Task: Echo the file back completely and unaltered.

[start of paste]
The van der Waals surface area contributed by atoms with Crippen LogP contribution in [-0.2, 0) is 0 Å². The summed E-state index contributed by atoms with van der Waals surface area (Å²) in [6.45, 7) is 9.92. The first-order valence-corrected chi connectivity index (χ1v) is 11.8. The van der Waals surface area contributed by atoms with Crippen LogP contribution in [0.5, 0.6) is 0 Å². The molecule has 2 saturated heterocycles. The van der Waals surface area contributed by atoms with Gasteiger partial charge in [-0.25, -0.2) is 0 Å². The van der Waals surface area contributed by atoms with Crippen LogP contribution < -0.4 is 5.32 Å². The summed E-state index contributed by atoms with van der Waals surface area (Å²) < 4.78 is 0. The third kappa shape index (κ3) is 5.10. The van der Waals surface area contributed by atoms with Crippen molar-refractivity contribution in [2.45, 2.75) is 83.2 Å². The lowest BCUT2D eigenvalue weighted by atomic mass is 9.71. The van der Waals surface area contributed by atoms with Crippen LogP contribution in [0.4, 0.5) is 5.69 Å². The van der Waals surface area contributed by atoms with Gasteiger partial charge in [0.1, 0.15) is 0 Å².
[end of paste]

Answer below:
The van der Waals surface area contributed by atoms with Crippen LogP contribution in [-0.2, 0) is 0 Å². The summed E-state index contributed by atoms with van der Waals surface area (Å²) in [6.45, 7) is 9.92. The first-order valence-corrected chi connectivity index (χ1v) is 11.8. The van der Waals surface area contributed by atoms with Crippen LogP contribution in [0.5, 0.6) is 0 Å². The molecule has 2 saturated heterocycles. The van der Waals surface area contributed by atoms with Gasteiger partial charge in [-0.25, -0.2) is 0 Å². The van der Waals surface area contributed by atoms with Crippen LogP contribution < -0.4 is 5.32 Å². The summed E-state index contributed by atoms with van der Waals surface area (Å²) < 4.78 is 0. The third kappa shape index (κ3) is 5.10. The van der Waals surface area contributed by atoms with Crippen molar-refractivity contribution in [2.45, 2.75) is 83.2 Å². The lowest BCUT2D eigenvalue weighted by atomic mass is 9.71. The van der Waals surface area contributed by atoms with Crippen LogP contribution in [0.4, 0.5) is 5.69 Å². The van der Waals surface area contributed by atoms with Gasteiger partial charge in [0.1, 0.15) is 0 Å².